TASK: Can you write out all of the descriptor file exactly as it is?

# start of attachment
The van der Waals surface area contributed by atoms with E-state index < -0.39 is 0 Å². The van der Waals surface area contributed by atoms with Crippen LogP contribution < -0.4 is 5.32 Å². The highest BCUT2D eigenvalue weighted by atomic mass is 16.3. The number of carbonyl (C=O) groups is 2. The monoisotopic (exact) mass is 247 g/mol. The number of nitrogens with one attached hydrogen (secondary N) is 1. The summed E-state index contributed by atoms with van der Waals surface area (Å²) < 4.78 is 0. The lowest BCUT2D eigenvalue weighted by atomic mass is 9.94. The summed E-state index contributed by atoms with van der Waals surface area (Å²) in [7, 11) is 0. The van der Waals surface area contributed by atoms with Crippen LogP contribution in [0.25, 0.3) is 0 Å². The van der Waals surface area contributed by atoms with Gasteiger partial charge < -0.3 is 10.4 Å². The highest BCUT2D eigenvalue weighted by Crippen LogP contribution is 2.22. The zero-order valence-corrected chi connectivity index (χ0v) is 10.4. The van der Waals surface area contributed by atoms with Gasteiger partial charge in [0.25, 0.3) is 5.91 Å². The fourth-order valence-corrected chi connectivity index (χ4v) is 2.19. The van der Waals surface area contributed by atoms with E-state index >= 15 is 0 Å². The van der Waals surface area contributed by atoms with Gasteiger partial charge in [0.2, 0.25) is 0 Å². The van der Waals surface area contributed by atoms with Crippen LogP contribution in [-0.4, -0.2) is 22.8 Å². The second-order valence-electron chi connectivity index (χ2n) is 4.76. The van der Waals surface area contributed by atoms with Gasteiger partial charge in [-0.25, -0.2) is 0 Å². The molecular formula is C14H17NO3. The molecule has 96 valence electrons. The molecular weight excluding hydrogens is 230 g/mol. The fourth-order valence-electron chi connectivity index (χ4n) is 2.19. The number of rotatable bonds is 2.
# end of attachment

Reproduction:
The van der Waals surface area contributed by atoms with E-state index < -0.39 is 0 Å². The van der Waals surface area contributed by atoms with Crippen LogP contribution < -0.4 is 5.32 Å². The highest BCUT2D eigenvalue weighted by atomic mass is 16.3. The number of carbonyl (C=O) groups is 2. The monoisotopic (exact) mass is 247 g/mol. The number of nitrogens with one attached hydrogen (secondary N) is 1. The summed E-state index contributed by atoms with van der Waals surface area (Å²) < 4.78 is 0. The lowest BCUT2D eigenvalue weighted by atomic mass is 9.94. The summed E-state index contributed by atoms with van der Waals surface area (Å²) in [7, 11) is 0. The van der Waals surface area contributed by atoms with Crippen LogP contribution in [0.25, 0.3) is 0 Å². The van der Waals surface area contributed by atoms with Gasteiger partial charge < -0.3 is 10.4 Å². The highest BCUT2D eigenvalue weighted by Crippen LogP contribution is 2.22. The zero-order valence-corrected chi connectivity index (χ0v) is 10.4. The van der Waals surface area contributed by atoms with Gasteiger partial charge in [0.25, 0.3) is 5.91 Å². The fourth-order valence-corrected chi connectivity index (χ4v) is 2.19. The van der Waals surface area contributed by atoms with E-state index >= 15 is 0 Å². The van der Waals surface area contributed by atoms with Gasteiger partial charge in [0.2, 0.25) is 0 Å². The van der Waals surface area contributed by atoms with Crippen LogP contribution in [-0.4, -0.2) is 22.8 Å². The second-order valence-electron chi connectivity index (χ2n) is 4.76. The van der Waals surface area contributed by atoms with Gasteiger partial charge in [-0.25, -0.2) is 0 Å². The molecular formula is C14H17NO3. The molecule has 96 valence electrons. The molecular weight excluding hydrogens is 230 g/mol. The fourth-order valence-electron chi connectivity index (χ4n) is 2.19. The number of rotatable bonds is 2.